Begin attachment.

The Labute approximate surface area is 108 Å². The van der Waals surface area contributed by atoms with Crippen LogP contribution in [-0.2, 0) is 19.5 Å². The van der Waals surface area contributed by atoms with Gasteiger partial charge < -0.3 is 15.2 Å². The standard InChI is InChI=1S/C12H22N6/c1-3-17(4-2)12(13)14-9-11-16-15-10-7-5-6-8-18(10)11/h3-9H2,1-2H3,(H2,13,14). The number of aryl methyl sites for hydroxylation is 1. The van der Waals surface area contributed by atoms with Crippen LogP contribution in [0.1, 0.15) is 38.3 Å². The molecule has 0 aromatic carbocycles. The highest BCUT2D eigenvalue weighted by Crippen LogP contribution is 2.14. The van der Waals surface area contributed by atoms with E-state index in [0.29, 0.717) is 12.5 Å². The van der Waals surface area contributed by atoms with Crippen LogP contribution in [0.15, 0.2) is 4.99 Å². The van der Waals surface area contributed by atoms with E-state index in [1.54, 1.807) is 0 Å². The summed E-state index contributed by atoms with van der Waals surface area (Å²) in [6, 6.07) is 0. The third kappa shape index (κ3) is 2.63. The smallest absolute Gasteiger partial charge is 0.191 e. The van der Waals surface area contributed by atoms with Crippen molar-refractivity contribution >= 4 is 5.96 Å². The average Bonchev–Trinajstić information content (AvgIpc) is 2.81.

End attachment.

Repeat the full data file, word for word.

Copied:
The Labute approximate surface area is 108 Å². The van der Waals surface area contributed by atoms with Crippen LogP contribution in [-0.2, 0) is 19.5 Å². The van der Waals surface area contributed by atoms with Gasteiger partial charge < -0.3 is 15.2 Å². The standard InChI is InChI=1S/C12H22N6/c1-3-17(4-2)12(13)14-9-11-16-15-10-7-5-6-8-18(10)11/h3-9H2,1-2H3,(H2,13,14). The number of aryl methyl sites for hydroxylation is 1. The van der Waals surface area contributed by atoms with Crippen LogP contribution in [0.1, 0.15) is 38.3 Å². The molecule has 0 aromatic carbocycles. The highest BCUT2D eigenvalue weighted by Crippen LogP contribution is 2.14. The van der Waals surface area contributed by atoms with E-state index in [0.29, 0.717) is 12.5 Å². The van der Waals surface area contributed by atoms with Crippen LogP contribution in [0.15, 0.2) is 4.99 Å². The van der Waals surface area contributed by atoms with E-state index in [1.54, 1.807) is 0 Å². The summed E-state index contributed by atoms with van der Waals surface area (Å²) in [6, 6.07) is 0. The third kappa shape index (κ3) is 2.63. The smallest absolute Gasteiger partial charge is 0.191 e. The van der Waals surface area contributed by atoms with Crippen molar-refractivity contribution >= 4 is 5.96 Å². The average Bonchev–Trinajstić information content (AvgIpc) is 2.81.